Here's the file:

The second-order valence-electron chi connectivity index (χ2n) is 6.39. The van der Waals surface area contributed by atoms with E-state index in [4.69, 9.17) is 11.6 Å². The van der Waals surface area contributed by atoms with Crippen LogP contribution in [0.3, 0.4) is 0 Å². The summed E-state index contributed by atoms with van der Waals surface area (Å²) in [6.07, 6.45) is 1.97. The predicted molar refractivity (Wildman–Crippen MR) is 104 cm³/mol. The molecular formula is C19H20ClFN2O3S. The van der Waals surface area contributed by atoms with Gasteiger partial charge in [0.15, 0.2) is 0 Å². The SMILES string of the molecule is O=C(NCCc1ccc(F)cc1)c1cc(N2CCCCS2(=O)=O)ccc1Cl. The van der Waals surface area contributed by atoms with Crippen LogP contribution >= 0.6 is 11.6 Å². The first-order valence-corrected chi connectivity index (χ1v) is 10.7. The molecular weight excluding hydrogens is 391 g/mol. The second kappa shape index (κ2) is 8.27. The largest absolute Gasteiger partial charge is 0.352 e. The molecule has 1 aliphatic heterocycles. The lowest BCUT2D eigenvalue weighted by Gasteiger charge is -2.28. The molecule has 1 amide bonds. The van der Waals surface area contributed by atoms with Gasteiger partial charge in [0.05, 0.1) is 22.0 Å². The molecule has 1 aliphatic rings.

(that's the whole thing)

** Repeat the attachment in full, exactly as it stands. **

The second-order valence-electron chi connectivity index (χ2n) is 6.39. The van der Waals surface area contributed by atoms with E-state index in [4.69, 9.17) is 11.6 Å². The van der Waals surface area contributed by atoms with Crippen LogP contribution in [0.3, 0.4) is 0 Å². The summed E-state index contributed by atoms with van der Waals surface area (Å²) in [6.07, 6.45) is 1.97. The predicted molar refractivity (Wildman–Crippen MR) is 104 cm³/mol. The molecular formula is C19H20ClFN2O3S. The van der Waals surface area contributed by atoms with Gasteiger partial charge in [0.15, 0.2) is 0 Å². The SMILES string of the molecule is O=C(NCCc1ccc(F)cc1)c1cc(N2CCCCS2(=O)=O)ccc1Cl. The van der Waals surface area contributed by atoms with Crippen LogP contribution >= 0.6 is 11.6 Å². The first-order valence-corrected chi connectivity index (χ1v) is 10.7. The molecular weight excluding hydrogens is 391 g/mol. The second kappa shape index (κ2) is 8.27. The largest absolute Gasteiger partial charge is 0.352 e. The molecule has 1 aliphatic heterocycles. The lowest BCUT2D eigenvalue weighted by Gasteiger charge is -2.28. The molecule has 1 amide bonds. The van der Waals surface area contributed by atoms with Gasteiger partial charge in [0.05, 0.1) is 22.0 Å². The molecule has 1 aliphatic rings.